There are no easy solutions to the problem of youth unemployment.
Youth employment has to be part of the growth strategy of every African country.
Employment policies need to favor investment in education and training.
Washington, April 26, 2009 – A panel of experts on youth and employment from Ghana, Kenya, Mali, and Colombia met on Saturday, during the annual Spring Meetings of the World Bank and International Monetary Fund, to discuss ways to alleviate the growing problem of youth unemployment in Africa.
The high-level panel, chaired by Africa Region Vice President Obiageli Ezekwesili and moderated by Human Development Sector Director Yaw Ansu, agreed that there are no easy solutions to the problem.
“Youth in urban areas are looking for jobs alongside thousands of others from the same schools, while rural youth are flooding into the cities looking for work,” said Sanoussi Toure, the Minister of Finance of Mali. “This is a tragedy. Our policies favor investment in education and training, but this investment has not led to job creation.”
Kinuthia Murugu, the Permanent Secretary of the Ministry of Youth and Sports in Kenya, concurred that economic growth does not equal job creation, “which is why we need specific targeted interventions.” He noted that Kenya has created a Youth Employment Marshall Plan, which aims to create 500,000 new jobs over the next four years by expanding the number of technical training institutes and subsidizing students, supporting entrepreneurs in rural areas, initiating labor-intensive public works, developing the information and communication technology (ICT) sector, and paying young people to plant trees, through a Trees for Jobs program, to help reverse the effects of deforestation.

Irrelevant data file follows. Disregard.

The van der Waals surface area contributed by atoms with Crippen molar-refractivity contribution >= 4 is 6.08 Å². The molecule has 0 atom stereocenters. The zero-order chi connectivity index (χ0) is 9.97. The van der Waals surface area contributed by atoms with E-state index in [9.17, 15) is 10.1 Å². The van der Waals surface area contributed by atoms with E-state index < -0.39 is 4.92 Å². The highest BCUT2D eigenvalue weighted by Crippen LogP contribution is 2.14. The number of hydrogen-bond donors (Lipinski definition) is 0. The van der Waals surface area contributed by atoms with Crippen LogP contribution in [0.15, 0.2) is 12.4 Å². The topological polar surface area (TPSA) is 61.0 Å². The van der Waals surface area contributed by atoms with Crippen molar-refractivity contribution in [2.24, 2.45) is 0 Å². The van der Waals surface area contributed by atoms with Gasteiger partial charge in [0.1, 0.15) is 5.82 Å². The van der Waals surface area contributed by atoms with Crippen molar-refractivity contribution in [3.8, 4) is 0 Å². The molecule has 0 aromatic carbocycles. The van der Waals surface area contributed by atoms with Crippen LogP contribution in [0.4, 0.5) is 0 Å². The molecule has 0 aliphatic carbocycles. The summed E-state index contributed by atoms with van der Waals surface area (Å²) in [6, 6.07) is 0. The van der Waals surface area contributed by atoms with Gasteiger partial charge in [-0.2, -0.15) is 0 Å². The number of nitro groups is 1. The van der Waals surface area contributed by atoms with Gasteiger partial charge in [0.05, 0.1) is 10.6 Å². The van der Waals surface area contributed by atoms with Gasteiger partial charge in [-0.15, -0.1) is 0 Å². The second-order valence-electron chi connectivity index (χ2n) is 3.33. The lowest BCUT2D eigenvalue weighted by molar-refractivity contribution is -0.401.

In Ghana, the Government has taken a sectoral approach to the problem, said Professor William Ahadzie, Deputy Head of the Centre for Social Policy Studies at the University of Ghana. “We’ve developed a National Youth Employment Program that aims to actively engage youth in productive employment where they are needed – as health extension workers, waste and sanitation workers, teachers, and as paid interns in industry.”
The panelist from Colombia, Mauricio Cárdenas, former Minister of Transport and also of Economic Planning, spoke about his efforts to address youth unemployment during Colombia’s economic crisis in the late 1990s, when external shocks drove unemployment from 10 to 20 percent, and youth unemployment to 30 percent. “We tried two different programs,” Mr. Cárdenas said, “and then evaluated the results.” One program, called Youth in Action, trained young people for the labor market. “We provided three months of classroom training, followed by three months of on-the-job training. We also provided them with income support of $3 per day, which corresponds to the poverty line in Colombia.” Under this program, “80,000 young people were trained, and the evaluations were highly favorable, using different techniques to measure impact.”